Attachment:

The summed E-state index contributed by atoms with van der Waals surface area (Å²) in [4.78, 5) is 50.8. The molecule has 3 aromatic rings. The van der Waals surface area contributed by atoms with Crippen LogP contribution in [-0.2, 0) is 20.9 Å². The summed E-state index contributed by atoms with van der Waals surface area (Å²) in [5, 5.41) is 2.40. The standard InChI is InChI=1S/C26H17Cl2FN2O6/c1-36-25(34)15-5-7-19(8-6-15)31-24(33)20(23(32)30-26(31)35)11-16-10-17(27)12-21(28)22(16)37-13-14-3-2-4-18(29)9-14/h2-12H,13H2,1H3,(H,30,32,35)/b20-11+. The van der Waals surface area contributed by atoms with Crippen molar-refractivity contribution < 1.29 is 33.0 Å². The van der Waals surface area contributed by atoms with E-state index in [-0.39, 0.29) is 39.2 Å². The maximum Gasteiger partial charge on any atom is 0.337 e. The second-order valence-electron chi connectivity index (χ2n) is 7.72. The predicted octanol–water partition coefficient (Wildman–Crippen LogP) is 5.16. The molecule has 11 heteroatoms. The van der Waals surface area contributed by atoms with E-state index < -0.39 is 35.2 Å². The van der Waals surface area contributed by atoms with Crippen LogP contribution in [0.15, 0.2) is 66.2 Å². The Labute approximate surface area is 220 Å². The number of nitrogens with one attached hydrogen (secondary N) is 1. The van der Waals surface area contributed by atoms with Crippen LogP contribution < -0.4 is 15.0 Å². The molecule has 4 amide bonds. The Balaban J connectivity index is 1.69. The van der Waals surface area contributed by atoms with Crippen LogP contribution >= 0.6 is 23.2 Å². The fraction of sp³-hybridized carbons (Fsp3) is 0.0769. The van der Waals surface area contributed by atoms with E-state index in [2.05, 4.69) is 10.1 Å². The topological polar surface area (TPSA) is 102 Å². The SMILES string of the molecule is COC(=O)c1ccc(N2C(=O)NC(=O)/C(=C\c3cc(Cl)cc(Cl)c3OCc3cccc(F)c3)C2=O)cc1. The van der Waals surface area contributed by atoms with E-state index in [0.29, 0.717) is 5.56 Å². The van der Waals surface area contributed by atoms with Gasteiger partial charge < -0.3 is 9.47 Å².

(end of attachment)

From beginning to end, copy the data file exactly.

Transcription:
The summed E-state index contributed by atoms with van der Waals surface area (Å²) in [4.78, 5) is 50.8. The molecule has 3 aromatic rings. The van der Waals surface area contributed by atoms with Crippen LogP contribution in [-0.2, 0) is 20.9 Å². The summed E-state index contributed by atoms with van der Waals surface area (Å²) in [5, 5.41) is 2.40. The standard InChI is InChI=1S/C26H17Cl2FN2O6/c1-36-25(34)15-5-7-19(8-6-15)31-24(33)20(23(32)30-26(31)35)11-16-10-17(27)12-21(28)22(16)37-13-14-3-2-4-18(29)9-14/h2-12H,13H2,1H3,(H,30,32,35)/b20-11+. The van der Waals surface area contributed by atoms with Crippen molar-refractivity contribution < 1.29 is 33.0 Å². The van der Waals surface area contributed by atoms with E-state index in [-0.39, 0.29) is 39.2 Å². The maximum Gasteiger partial charge on any atom is 0.337 e. The second-order valence-electron chi connectivity index (χ2n) is 7.72. The predicted octanol–water partition coefficient (Wildman–Crippen LogP) is 5.16. The molecule has 11 heteroatoms. The van der Waals surface area contributed by atoms with E-state index < -0.39 is 35.2 Å². The van der Waals surface area contributed by atoms with Crippen LogP contribution in [0.15, 0.2) is 66.2 Å². The Labute approximate surface area is 220 Å². The number of nitrogens with one attached hydrogen (secondary N) is 1. The van der Waals surface area contributed by atoms with Crippen LogP contribution < -0.4 is 15.0 Å². The molecule has 4 amide bonds. The Balaban J connectivity index is 1.69. The van der Waals surface area contributed by atoms with Crippen LogP contribution >= 0.6 is 23.2 Å². The fraction of sp³-hybridized carbons (Fsp3) is 0.0769. The van der Waals surface area contributed by atoms with E-state index in [2.05, 4.69) is 10.1 Å². The topological polar surface area (TPSA) is 102 Å². The SMILES string of the molecule is COC(=O)c1ccc(N2C(=O)NC(=O)/C(=C\c3cc(Cl)cc(Cl)c3OCc3cccc(F)c3)C2=O)cc1. The van der Waals surface area contributed by atoms with E-state index in [0.29, 0.717) is 5.56 Å². The van der Waals surface area contributed by atoms with Gasteiger partial charge < -0.3 is 9.47 Å².